Pay attention: this is a story of salt and honey, of wine and chocolate and truffles. Oh, and donkeys. In the 17th century, high up in the mountains of Italy's Piedmont region, above the village of Santo Stefano Belbo, lived a community of monks. Their monastery clung to the hills of the Ligurian Appenines, surrounded by the vines and truffles of the valleys. They had migrated from Provence and built the monastery in 1619, bringing with them their knowledge of wine-making.
By the mid 1860s there was a dissolution of the country's monasteries and the monks left, to be succeeded by an aristocratic family who turned the monastery into a stately home. During the Second World War, the village became a base for the Italian Resistance and, by degrees, the monastery fell into disrepair.
But the mayor of Santo Stefano Belbo was keen to revive the property in some way. Enter retired banker Pier Domenico Gallo, village born but a longtime resident of Milan. The mayor wooed Mr Gallo, who was both a foodie and an admirer of Cesare Pavese, also born in Santo Stefano Belbo and one of Italy's most venerated writers. In 1998 Mr Gallo bought San Maurizio and has spent most of the time since turning the one-time monks' HQ into a five-star boutique hotel, with a Michelin-starred restaurant, Da Guido, attached.
Not content, however, with becoming a member of Relais & Chateaux, Mr Gallo has opened a spa. And this, as the M&S adverts have it, is not just any spa. This is a deeply, thoroughly luxurious spa, dedicated to health and well-being, through water, salt and honey.
You will see almost no sign of the spa as you finally make it up the hairpin bends of the mountain, and glide through its crested iron gates. Mr Gallo decided long ago to put everything modern below ground level. The effect is rather like going into a lavishly preserved country house, comfortable in a shabby chic kind of fashion, as though you were entering the home of a very rich, old friend. Perched high up in the grounds is a beautiful outdoor pool, with views of grandly crumbling castles, vineyards and fruit orchards.
But set into the mountain is the most contemporary of spa suites. The spa is called La Via del Sale, or the Salt Path, and is thought to be almost unique in Italy. For its signature massage treatments, the spa uses seawater, sand and seaweed, deliciously combined with honey. There are 11 treatment rooms, a couples' suite with a Jacuzzi, a gym, an indoor pool with massage jets, a Turkish steam room, a sundeck and, at the heart of the spa, the Salt Cave, with two saline pools each with a higher concentration of salt than the Dead Sea.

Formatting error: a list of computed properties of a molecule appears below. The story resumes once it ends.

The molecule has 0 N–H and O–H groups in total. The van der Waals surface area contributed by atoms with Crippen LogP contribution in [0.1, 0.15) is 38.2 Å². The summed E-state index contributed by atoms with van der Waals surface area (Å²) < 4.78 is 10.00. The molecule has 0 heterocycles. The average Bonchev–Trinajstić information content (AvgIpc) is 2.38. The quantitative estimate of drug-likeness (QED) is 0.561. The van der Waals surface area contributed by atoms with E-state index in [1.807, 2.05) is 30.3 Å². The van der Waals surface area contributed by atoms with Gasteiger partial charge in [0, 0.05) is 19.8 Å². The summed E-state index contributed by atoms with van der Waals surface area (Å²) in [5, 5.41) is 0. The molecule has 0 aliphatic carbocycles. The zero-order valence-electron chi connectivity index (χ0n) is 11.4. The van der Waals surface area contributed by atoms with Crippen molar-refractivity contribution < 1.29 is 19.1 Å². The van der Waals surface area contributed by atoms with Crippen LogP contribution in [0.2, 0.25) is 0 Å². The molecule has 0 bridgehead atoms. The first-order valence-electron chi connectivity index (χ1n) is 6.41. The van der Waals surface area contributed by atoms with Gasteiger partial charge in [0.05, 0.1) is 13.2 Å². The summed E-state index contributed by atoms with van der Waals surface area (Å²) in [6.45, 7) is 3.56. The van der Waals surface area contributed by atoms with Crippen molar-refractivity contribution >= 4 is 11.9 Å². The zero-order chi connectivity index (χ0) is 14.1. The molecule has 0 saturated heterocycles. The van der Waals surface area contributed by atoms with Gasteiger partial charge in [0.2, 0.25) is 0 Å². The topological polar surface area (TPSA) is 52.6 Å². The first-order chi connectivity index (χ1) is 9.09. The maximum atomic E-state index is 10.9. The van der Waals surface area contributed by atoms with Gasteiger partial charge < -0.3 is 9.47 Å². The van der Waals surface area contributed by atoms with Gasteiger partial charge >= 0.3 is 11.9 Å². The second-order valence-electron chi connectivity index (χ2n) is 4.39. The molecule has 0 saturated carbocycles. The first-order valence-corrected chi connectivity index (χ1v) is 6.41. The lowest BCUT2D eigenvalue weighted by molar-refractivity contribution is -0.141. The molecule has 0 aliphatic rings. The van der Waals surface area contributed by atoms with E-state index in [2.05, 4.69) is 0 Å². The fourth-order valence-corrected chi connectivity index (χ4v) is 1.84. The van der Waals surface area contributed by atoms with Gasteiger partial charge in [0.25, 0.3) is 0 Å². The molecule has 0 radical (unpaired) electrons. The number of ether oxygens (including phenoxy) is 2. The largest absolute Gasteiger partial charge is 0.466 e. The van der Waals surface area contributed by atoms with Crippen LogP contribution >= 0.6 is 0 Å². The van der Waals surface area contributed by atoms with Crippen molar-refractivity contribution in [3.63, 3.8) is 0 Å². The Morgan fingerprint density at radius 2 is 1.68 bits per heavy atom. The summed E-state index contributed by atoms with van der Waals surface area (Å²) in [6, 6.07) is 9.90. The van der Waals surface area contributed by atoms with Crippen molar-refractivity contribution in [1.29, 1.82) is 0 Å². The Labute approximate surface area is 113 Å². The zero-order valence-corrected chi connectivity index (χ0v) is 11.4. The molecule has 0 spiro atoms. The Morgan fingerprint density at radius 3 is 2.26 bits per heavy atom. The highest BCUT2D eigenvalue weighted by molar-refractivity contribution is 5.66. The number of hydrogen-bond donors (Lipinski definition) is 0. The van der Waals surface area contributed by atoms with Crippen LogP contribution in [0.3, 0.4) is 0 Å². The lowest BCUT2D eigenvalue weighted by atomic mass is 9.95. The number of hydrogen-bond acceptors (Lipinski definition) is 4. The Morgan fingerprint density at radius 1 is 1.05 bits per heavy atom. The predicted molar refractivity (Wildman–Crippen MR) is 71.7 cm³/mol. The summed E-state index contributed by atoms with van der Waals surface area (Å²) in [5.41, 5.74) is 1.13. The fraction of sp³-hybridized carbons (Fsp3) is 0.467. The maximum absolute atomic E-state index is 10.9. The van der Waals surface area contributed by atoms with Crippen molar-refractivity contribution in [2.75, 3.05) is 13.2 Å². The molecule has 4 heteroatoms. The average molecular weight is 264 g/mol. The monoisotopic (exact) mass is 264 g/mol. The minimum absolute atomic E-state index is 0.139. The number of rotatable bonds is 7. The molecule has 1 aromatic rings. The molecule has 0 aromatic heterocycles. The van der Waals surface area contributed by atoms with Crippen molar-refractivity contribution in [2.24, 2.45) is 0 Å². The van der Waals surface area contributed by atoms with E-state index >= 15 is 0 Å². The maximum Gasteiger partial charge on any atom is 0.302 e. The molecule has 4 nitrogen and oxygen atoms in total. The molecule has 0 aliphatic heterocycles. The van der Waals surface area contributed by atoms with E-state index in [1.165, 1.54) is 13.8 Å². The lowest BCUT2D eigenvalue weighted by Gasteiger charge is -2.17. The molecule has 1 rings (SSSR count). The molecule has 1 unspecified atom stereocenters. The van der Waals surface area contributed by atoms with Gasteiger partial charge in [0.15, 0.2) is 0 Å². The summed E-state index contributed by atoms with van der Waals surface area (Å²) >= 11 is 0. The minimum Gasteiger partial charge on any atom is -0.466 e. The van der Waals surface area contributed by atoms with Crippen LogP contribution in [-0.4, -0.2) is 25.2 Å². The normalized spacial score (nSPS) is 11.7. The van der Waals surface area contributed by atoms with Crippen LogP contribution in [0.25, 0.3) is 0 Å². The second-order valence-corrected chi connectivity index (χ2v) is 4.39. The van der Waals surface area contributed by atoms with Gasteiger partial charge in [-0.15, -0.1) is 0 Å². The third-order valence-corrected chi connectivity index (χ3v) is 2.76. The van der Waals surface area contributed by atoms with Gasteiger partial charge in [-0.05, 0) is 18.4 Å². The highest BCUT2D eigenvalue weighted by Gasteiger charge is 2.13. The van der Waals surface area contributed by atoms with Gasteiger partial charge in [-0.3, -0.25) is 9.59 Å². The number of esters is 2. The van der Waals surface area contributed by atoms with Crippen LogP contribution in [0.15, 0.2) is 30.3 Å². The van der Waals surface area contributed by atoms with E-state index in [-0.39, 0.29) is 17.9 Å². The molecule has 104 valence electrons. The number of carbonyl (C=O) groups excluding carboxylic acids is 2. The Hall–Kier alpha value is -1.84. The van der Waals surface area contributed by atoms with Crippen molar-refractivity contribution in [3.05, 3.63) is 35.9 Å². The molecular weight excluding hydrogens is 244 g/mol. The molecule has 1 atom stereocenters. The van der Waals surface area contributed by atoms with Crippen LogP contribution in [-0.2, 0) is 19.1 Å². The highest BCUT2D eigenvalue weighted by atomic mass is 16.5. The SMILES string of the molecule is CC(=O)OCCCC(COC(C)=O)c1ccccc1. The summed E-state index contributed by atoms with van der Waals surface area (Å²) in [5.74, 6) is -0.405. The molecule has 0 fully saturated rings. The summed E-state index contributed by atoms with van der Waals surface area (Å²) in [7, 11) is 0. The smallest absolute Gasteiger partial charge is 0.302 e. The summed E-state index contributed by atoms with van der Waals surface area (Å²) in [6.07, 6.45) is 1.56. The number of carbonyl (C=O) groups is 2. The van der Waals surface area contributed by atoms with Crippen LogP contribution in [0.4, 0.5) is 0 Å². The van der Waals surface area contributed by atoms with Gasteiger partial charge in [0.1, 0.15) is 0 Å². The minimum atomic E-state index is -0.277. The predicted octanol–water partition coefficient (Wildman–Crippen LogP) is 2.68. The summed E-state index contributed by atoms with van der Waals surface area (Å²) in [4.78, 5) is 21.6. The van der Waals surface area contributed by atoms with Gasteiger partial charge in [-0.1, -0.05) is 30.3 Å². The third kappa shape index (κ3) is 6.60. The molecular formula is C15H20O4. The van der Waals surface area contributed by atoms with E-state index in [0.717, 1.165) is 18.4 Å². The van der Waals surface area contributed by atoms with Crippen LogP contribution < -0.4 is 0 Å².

Acting entirely on your behalf, I took a honey and salt massage. First, one is scrubbed with salt, and then drizzled with fragrant honey. It is, I can report, a sensational treatment, even if you do develop a distressing tendency to lick your elbows later.
So much for one's outer wellbeing. It was time to cosset the inner woman, and this is an ideal location from which to do it.
The three key products of the region are chocolate, truffles, and wine. Nearby Turin is the chocolate capital of Italy, holding a glorious cocoabean festival every autumn. But more familiar chocolate products - Ferrero Rocher and Nutella - turn out to be local specialities.
Nearby Alba, the regional capital, is pretty much Truffle Central. Everything that can possibly be done with this fungal delicacy, which I am happy to note is kosher, is done in and around Alba.
Every year the town holds a White Truffle Fair, and this year's the 80th, runs from October 9 to November 14, enabling visitors to stroll the pedestrianised streets of the centre while sampling every sort of "truffle with…" combination. There will be chefs and a truffle auction. Economy note: the prized white truffles sell for around £1,600 a kilo. (And no, that is not a misprint.) But even if you don't go for the truffles themselves, do try the region's truffle oil which can transform a boring salad into something really special.
The town, by the way, is awash with gourmet shops, selling wonderful packages of high-grade pastas, oils, vinegars and, of course, wine.
The entire region is a mass of vineyards, whose best-known products include the Barolo, Barbaresco and Muscato wines. One of the newest wineries - the award-winning La Spinetta - has an instantly recognisable rhinoceros logo. It has a tight list of 14 wines and is a frequent destination for wine-tasting drop-ins arranged by the hotel. Nearby Asti, just north of Alba, is, of course, the home of Italy's best-known sparkling wine, Asti Spumante. But these days, there is a marked preference for more upmarket fizz such as a good prosecco, or local wines made by the Champagne method.
And one should not forget the donkeys. They are due to make their annual appearance this year on October 3, in Alba's comic version of the internationally famous horse race in Siena, the Palio. Alba's version, the Donkey Palio, sees locals dress up either as elegant 13th-century noblemen or scruffy commoners, each declaring his allegiance for the donkey running (or should that be more like standing still in the street, yawning loudly and refusing to move) for their district.
Whichever you choose, chocolate and honey, truffles, wine or salt, there is something to relish in Piedmont. Make your move soon.